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From the Linux Australia Debate: The Experience of Women in Information Technology

On Sunday, October 27th 2013 a post was made on the Linux Australia mailing list concerning an offer the GNOME Foundation in association with several FOSS provided for a three-month internship for women, specifically "to get more women involved in FOSS". On Tuesday, a poster (perhaps inspired by Sunday's post) argued against "special programmes to address an imbalance between the sexes", suggesting that such programmes are harmful, that merit "shines through inner strength", and that sex-specific programmes should be replaced with programmes for "'incompetent women in IT,' or at least to widen eligibility to include hamsters and fish."

There was, unsurprisingly, a small storm of discussion that resulted which can be mostly be broken up into two perspectives. The first were those who agreed, more or less, with the original poster with the suggestion that any gender disparity in IT may actually simply be "just how it is", that employers are almost always gender-neutral, and that any gender-specific programmes should be abolished. The second group agreed that employment should be gender neutral, but in wasn't, and there were a variety of causes (conscious and unconscious discrimination) for the disparity that justified the existence of such programmes.

Another poster illustrated, from a short search, examples of outright misogyny that has appeared in free software mailing lists in the past. Certainly such attitudes are very much in the minority but more generalised forms of discrimination and especially discriminatory assumptions, are rife throughout IT, the free software movement, and society in general.

For my own part, I decided to do a literature search courtesy of relevant of some twenty peer-reviewed journal articles and a PhD thesis on the subject - the referenced material in this post is but a mere selection of the range. With a background in sociology, there was already an awareness of the pervasive existence of gendered discrimination in various professions, and the same was suspected in information technology.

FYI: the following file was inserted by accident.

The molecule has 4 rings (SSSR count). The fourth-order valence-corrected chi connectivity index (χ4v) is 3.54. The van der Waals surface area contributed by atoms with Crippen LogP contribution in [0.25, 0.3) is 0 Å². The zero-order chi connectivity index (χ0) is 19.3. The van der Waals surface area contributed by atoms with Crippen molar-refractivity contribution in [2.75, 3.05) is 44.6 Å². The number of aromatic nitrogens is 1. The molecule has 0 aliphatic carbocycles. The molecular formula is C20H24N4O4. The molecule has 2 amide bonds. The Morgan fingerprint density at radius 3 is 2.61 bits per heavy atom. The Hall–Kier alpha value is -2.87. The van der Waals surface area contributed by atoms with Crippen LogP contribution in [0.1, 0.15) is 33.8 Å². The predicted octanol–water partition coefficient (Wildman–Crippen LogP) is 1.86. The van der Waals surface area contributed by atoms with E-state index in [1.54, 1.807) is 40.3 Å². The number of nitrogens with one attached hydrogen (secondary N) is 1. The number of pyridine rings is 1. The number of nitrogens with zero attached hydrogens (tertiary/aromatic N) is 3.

The first level of analysis was the existence of direct discrimination. Every single one the (thankfully few) cases that were brought to tribunal under the Sex Discrimination Act in IT in Australia since the legislation was enacted involved employers engaging in direct discrimination against women, with the overwhelming majority of the claims related to employment due to pregnancy and family commitments. In all but one case the tribunal found that the employer had discriminated against women on the basis of sex [1]. Note that this is direct discrimination that actually made it to the tribunal. It does not include those cases were an agreement was made prior to reaching to the tribunal, or those cases where the employee did suffer discrimination but put up with it, moved, or was simply unaware of their rights.

The second level is the the issue of gendered workplace cultures which reduce the desire of women to seek employment in IT, or for employers to engage in subtle discriminative patters based on gendered expectations [2] of employment, with widespread survey data backing this approach [3]. The combination of direct discrimination and an indirect discriminatory culture also affects the self-efficiacy [4][5] of women concerning IT work, and as a result, their selected skills [6], which helps explain the persistence of noticeable gendered distribution of employment [7] in information technology which persists even in nominally liberal-democratic societies [8].